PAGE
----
Low interest rates and depressed asset values create a unique opportunity to transfer property in a manner which removes future appreciation from an estate with minimal or potentially no gift tax cost and with possible income tax benefits.
Part I of this First Alert discussed two estate planning strategies to take advantage of the current economic situation, Grantor Retained Annuity Trusts (“GRATs”) and Sale to an Intentionally Defective Grantor Trust (“IDGT”). This Part II addresses the following additional estate planning opportunities:
Charitable Remainder Trusts (“CRTs”)
CRTs are often used to defer income tax on the sale of property (marketable securities and closely held business interests) that is expected to significantly appreciate. A CRT is established when an owner transfers property to an irrevocable trust, while retaining an annuity interest for a specified
term. At the end of the term, one or more qualified charities designated in the trust instrument receives the property remaining in the CRT, including the income and appreciation exceeding the annuity payments. This transaction qualifies for income and gift tax charitable deductions and removes appreciated property from the owner’s taxable estate with minimal or no tax liability and may have potential income tax benefits.
Charitable Lead Trusts (“CLTs”)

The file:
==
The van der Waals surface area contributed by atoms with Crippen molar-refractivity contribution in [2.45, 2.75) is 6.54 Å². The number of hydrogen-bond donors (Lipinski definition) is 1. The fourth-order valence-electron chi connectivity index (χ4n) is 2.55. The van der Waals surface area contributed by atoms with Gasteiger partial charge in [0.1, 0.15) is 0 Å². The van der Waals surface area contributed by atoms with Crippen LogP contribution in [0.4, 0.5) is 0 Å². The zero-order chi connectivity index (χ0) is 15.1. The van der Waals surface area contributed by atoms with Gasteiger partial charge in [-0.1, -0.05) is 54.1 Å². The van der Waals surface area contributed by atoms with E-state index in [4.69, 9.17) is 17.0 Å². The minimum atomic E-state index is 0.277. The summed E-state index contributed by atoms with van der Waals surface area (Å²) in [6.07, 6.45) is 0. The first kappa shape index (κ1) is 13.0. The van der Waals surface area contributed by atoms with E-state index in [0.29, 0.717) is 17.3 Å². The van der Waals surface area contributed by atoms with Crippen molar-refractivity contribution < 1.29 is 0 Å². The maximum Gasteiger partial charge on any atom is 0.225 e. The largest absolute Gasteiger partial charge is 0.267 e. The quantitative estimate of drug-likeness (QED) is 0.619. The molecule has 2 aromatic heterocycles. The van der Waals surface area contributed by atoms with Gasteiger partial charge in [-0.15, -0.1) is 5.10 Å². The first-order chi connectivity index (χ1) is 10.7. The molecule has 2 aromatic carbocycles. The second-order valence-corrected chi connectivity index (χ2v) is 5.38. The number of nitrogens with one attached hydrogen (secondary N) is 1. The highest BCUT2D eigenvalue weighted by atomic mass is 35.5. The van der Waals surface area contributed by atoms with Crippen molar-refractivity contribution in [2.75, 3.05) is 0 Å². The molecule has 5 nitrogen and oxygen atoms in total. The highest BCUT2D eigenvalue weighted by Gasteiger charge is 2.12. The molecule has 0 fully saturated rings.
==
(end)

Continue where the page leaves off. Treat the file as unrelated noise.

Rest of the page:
Under a CLT, the charities designated in the instrument, rather than the owner, receive annuity payments for a specified term. All of the property remaining at the end of the term is then distributed to remainder
beneficiaries (usually the owner’s family members), including the income and appreciation exceeding the annuity payments. This transaction allows the owner to receive an immediate income tax deduction during the first year of the trust and is beneficial for an owner who is expected to report a large amount of income due to the sale of appreciated property.¹
With Applicable Federal Rates² at an historic low, intrafamily loans are a simple way to transfer wealth out of a taxable estate to a family member without using the transferor’s lifetime gift or GST tax exemption. For instance, a parent may loan money to a child at a low interest rate for the purchase
of a home or starting a business. These loans are structured with the intention of repayment, at a minimum rate of interest set by the IRS, and must be formalized, in writing, with a payment schedule.
¹Under the CARES Act, an individual can deduct cash contributions to a qualified charity in 2020 up to 100% of such individual’s adjusted grossed income.
²The AFRs for May 2020 are as follows: Short-term Annual AFR is 0.25%, Mid-term Annual AFR is 0.58% and Long-term Annual AFR is 1.15%.
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